New Delhi: The Indian Railway Personnel Service (IRPS) officer shunted for an article critical of Union Railway Minister Piyush Goyal has said he will resign if “pressured” too much.
Speaking to ThePrint days after the Appointments Committee of the Cabinet, headed by the prime minister, repatriated him to the railways ministry, Sanjiv Kumar said he had “written nothing that violates the code of conduct”.
“I have committed no treason,” said Kumar.
In the article, published on the website nationalwheels.com — which appears to have been taken down — Kumar had said the Railway Board chairman was only driven by his own interests and those of his clique, and the railways minister was influenced by this favouritism, which compromised national interest.
“I just wrote what I have experienced and faced as an officer in the railway ministry…” Kumar told ThePrint. “Everyone can give superficial feedback, I wanted to give meaningful feedback,” he said.
“But if they pressure me too much, I will resign from the service,” added Kumar.
As reported by ThePrint this January, the Railway Board had asked the central government to immediately repatriate the 2005-batch IRPS officer in light of the article, accusing him of breaching official decorum, misconduct, and publicly casting aspersions on the Narendra Modi government.
Following the letter, Kumar, who was on central deputation and posted as officer on special duty (OSD) to Minister of State for Personnel Jitendra Singh, was repatriated to the Union railways ministry.
A decision on whether Kumar will also be subjected to a penalty will now be taken by the ministry.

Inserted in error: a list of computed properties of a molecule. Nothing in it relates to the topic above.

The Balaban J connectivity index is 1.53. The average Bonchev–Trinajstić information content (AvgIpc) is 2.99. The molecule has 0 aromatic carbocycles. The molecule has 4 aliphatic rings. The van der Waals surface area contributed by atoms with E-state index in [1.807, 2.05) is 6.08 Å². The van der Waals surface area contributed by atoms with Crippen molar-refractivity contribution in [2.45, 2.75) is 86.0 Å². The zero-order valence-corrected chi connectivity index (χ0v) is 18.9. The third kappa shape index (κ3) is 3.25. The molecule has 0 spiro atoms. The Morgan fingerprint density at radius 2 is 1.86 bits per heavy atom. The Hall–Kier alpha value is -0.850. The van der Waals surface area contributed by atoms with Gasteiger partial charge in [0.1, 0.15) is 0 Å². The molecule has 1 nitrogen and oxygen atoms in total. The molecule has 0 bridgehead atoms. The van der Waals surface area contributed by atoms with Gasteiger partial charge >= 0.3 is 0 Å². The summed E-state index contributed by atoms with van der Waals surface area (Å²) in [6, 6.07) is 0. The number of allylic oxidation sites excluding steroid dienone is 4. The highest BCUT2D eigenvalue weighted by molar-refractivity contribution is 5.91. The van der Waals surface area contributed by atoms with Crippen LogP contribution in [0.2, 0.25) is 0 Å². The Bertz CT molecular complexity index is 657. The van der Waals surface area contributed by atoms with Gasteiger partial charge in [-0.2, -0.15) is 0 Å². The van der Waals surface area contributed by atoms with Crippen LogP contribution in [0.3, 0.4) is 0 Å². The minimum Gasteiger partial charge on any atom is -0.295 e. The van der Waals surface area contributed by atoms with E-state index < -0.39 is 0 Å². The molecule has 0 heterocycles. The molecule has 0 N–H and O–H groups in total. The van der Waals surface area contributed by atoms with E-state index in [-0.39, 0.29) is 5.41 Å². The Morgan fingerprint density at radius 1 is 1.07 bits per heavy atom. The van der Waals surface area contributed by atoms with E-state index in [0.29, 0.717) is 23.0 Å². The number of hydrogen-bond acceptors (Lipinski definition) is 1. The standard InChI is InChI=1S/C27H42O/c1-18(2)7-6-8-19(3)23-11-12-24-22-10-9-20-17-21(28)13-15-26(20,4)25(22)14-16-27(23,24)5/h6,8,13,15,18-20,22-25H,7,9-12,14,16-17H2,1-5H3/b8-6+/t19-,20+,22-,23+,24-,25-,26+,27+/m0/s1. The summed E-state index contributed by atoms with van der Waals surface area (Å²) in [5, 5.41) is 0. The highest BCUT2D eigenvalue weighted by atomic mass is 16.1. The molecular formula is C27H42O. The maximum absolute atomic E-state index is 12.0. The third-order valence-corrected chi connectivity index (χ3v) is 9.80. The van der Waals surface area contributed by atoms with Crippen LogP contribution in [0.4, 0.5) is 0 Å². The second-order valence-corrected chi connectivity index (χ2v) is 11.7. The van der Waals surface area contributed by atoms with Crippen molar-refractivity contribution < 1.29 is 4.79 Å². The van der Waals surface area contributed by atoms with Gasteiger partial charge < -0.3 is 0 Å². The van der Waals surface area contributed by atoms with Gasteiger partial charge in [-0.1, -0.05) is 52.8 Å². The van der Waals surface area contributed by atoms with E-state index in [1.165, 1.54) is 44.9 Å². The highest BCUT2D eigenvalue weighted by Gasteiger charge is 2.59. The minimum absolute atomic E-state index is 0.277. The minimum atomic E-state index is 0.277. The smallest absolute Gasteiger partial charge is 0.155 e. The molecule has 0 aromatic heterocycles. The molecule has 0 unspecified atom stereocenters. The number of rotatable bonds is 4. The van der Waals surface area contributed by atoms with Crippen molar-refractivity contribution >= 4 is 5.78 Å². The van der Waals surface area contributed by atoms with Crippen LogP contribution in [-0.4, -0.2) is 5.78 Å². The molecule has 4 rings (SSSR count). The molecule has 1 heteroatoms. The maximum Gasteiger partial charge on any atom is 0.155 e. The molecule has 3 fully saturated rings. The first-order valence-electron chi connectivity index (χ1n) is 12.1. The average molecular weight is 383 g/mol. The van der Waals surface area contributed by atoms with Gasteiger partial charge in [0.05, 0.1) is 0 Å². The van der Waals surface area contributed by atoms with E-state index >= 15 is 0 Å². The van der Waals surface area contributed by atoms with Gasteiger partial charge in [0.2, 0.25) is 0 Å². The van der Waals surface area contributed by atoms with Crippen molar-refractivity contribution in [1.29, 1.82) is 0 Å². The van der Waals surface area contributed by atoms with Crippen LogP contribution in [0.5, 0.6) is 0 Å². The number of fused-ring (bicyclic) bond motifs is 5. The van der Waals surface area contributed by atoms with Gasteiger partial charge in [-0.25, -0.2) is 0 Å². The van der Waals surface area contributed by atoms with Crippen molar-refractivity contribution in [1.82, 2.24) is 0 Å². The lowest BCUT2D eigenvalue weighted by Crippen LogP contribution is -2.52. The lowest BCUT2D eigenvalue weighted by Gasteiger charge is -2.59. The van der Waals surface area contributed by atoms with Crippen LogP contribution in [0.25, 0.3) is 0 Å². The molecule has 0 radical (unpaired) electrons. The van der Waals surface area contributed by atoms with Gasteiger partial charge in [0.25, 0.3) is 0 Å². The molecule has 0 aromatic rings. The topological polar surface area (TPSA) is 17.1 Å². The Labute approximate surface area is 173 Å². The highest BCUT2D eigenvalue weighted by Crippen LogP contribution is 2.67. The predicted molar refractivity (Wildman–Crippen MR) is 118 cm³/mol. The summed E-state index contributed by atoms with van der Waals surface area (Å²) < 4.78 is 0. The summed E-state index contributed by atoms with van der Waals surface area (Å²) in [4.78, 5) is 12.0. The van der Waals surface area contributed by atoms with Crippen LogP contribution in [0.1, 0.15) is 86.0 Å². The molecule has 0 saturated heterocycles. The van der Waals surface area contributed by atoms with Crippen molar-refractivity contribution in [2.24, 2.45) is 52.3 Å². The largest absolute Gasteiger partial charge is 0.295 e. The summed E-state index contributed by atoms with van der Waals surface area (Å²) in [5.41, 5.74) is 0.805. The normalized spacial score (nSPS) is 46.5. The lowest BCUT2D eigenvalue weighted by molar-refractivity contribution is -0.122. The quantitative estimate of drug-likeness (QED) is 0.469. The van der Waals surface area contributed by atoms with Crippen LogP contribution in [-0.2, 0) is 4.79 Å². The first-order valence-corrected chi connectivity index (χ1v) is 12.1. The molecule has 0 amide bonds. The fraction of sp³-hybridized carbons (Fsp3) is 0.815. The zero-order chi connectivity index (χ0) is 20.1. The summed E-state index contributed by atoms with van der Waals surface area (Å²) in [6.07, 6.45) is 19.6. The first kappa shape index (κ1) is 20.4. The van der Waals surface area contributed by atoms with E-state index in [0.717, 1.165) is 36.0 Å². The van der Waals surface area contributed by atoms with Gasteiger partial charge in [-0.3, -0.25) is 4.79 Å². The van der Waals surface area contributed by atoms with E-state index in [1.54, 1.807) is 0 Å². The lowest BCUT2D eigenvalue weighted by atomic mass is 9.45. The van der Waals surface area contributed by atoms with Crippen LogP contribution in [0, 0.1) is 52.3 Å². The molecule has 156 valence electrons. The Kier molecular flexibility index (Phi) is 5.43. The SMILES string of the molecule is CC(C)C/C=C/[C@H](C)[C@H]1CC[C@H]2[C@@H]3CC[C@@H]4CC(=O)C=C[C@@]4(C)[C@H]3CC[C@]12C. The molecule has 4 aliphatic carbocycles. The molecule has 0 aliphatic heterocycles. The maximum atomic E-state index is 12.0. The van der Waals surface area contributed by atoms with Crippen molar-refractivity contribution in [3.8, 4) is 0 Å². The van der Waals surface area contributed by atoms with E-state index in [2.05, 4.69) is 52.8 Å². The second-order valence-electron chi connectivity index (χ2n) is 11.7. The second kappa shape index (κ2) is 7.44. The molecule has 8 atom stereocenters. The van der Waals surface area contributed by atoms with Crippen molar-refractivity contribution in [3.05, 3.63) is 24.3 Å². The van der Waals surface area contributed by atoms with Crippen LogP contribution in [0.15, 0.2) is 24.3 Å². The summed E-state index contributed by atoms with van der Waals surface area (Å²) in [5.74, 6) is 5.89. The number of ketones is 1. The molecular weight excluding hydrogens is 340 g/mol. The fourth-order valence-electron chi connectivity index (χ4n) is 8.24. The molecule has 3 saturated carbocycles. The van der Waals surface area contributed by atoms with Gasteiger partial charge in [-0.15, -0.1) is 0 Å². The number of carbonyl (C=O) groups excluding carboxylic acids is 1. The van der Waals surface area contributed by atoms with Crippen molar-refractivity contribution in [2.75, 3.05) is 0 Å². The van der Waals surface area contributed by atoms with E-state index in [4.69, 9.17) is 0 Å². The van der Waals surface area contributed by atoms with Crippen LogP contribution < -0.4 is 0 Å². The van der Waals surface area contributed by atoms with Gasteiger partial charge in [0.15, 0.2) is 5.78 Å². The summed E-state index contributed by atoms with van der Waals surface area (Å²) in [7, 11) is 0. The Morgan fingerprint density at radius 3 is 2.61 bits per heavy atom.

Also read: My name is Piyush Goyal & I’m not a poet
Sought an apology from Piyush Goyal
On 14 January, Kumar sent a written apology to Goyal, saying he had made the statements in question in a Facebook post, which was eventually lifted off his profile and published by some news portals without his knowledge.
It was not his intention, he wrote, to malign Goyal, and he may have written something unsavoury “in the flow of writing”. Kumar said Goyal was yet to reply the letter.
Talking to ThePrint, Kumar, however, insisted that his remarks had maligned Goyal in no way.
Violated no code of conduct
In the letter dated 28 December that sought Kumar’s repatriation, Railway Board secretary Ranjanesh Sahai had said the article written by the IRPS officer was “in bad taste, questions the wisdom of senior functionaries of the level of secretary to the government of India and also casts aspersions on the Hon’ble Minister of Railways”.
“In view of the violation of Rule 9 of the Railway Services (Conduct) Rules, 1966, it is proposed to take up the officer under the Railway Servants (Discipline & Appeal) Rules, 1968,” the letter states.
However, Kumar disputed the charge, saying he had not criticised a government policy, vitiated India’s foreign relations with any country, or caused any tension between the Centre and states through his comments, which, he said, are the three conditions under which an officer can be accused of violating the code of conduct.
“I only highlighted the corruption in the system, which has kept the Indian railways from realising its potential,” Kumar said.
“I thought the government will take it positively since someone who knows the system well is writing exactly what is wrong with it,” he added. “I did not for once think things will come to this pass.”
Kumar even gave a representation to the Department of Personnel & Training (DoPT), calling the railways ministry’s request to repatriate him “malafide and malicious”.
However, he did not get any response from them either.
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